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1020ctt flexeramics lo res

Published on October 20th, 2015 | By: April Gocha, PhD


Capital fund investment to enable Eurekite’s flexible ceramics to reach commercialization

Published on October 20th, 2015 | By: April Gocha, PhD


“Would you believe that there is a ceramic material that bends, folds, and shapes any way you want it?”


Of course you would.


But when it comes to said material, there’s a new innovator on the block—startup company Eurekite.


Based on technology developed at the University of Twente’s MESA+ Institute for Nanotechnology, Eurekite is looking to develop new products and commercial solutions with its flexible, paper-like ceramic.


Hear more about Eurekite and its innovation from company co-founder and CEO Gerard Cadafalch in the short video below.


Credit: Eurekite BV; YouTube


As Cadafalch says in the video, Eurekite is looking for partners to collaborate with to develop new ideas, products, and solutions for its Flexiramic material.


Eurekite recently received some rather hefty start-up support from Cottonwood Technology Fund, an investment company that supports tech entrepreneurs through early and seed-stage investing.


According to a PR Newswire release, Eurekite secured an investment of more than €1 million from Cottonwood, a “top performing seed stage investor in science based technology start-ups.”


The press release also provides the only hint of what the magical material is: “They have developed a flexible ceramic PCB concept, merging the flexibility and lightweight of the polymer with the temperature stability and electrical insulation of a ceramic PCB. The concept offers a low dielectric constant and losses while keeping relatively high dielectric strength, thus providing an excellent platform for high quality signal transmission in several environments.”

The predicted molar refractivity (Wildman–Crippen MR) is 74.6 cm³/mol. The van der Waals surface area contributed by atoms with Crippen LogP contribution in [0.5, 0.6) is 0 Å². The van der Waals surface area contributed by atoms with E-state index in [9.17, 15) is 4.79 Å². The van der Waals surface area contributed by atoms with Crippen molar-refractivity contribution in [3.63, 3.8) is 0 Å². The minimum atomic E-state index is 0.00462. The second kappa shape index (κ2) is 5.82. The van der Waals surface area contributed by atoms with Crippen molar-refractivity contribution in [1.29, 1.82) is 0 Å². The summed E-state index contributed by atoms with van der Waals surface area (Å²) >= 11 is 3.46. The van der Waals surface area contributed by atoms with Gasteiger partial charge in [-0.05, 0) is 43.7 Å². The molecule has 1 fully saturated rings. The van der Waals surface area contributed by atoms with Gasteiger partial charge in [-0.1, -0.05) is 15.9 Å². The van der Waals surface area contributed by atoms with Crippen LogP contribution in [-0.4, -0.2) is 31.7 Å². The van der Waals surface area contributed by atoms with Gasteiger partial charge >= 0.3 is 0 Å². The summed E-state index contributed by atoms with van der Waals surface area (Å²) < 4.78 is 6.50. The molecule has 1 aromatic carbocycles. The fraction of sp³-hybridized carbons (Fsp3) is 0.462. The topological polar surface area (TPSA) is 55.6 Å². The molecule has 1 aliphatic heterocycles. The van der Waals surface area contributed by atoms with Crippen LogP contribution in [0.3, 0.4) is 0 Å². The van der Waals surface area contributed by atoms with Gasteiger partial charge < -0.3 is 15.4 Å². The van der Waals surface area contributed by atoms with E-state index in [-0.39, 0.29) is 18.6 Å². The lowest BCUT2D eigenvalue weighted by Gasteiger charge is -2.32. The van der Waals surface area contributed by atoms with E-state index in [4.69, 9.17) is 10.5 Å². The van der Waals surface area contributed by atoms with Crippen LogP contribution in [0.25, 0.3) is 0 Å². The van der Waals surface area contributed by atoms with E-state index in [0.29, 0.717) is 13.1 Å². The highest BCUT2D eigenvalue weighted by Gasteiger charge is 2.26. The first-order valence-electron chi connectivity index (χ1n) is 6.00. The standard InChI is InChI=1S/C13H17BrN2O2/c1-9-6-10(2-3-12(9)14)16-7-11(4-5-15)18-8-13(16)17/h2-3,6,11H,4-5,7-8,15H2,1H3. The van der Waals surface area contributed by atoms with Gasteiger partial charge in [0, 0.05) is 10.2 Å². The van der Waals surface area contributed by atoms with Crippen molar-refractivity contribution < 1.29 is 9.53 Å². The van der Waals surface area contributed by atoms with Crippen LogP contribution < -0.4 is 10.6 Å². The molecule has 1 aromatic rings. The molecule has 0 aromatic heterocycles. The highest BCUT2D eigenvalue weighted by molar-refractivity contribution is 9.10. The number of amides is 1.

However, we’ve reported on other groups investigating the idea of flexible paper-like ceramics—for example, our earlier reports on flexible graphene-coated vanadium oxide ribbons and nonflammable paper made from ultralong hydroxyapatite nanofibers.


The company will use the funds as founding capital to begin operations in Enschede, The Netherlands.


“We are already receiving customer interest internationally across applications as diverse as oil and gas sensors, mobile phone antennas, lithium-ion battery energy performance upgrades, high power electronics for electric vehicles, and even solar energy,” Cadafalch says in the PR Newswire release. “Attracting Cottonwood’s support has already opened additional doors for us and provides the capital needed to begin delivering initial working prototypes and purchasing the equipment needed to set up initial scaling capabilities. We are excited to take Eurekite to the next level.”


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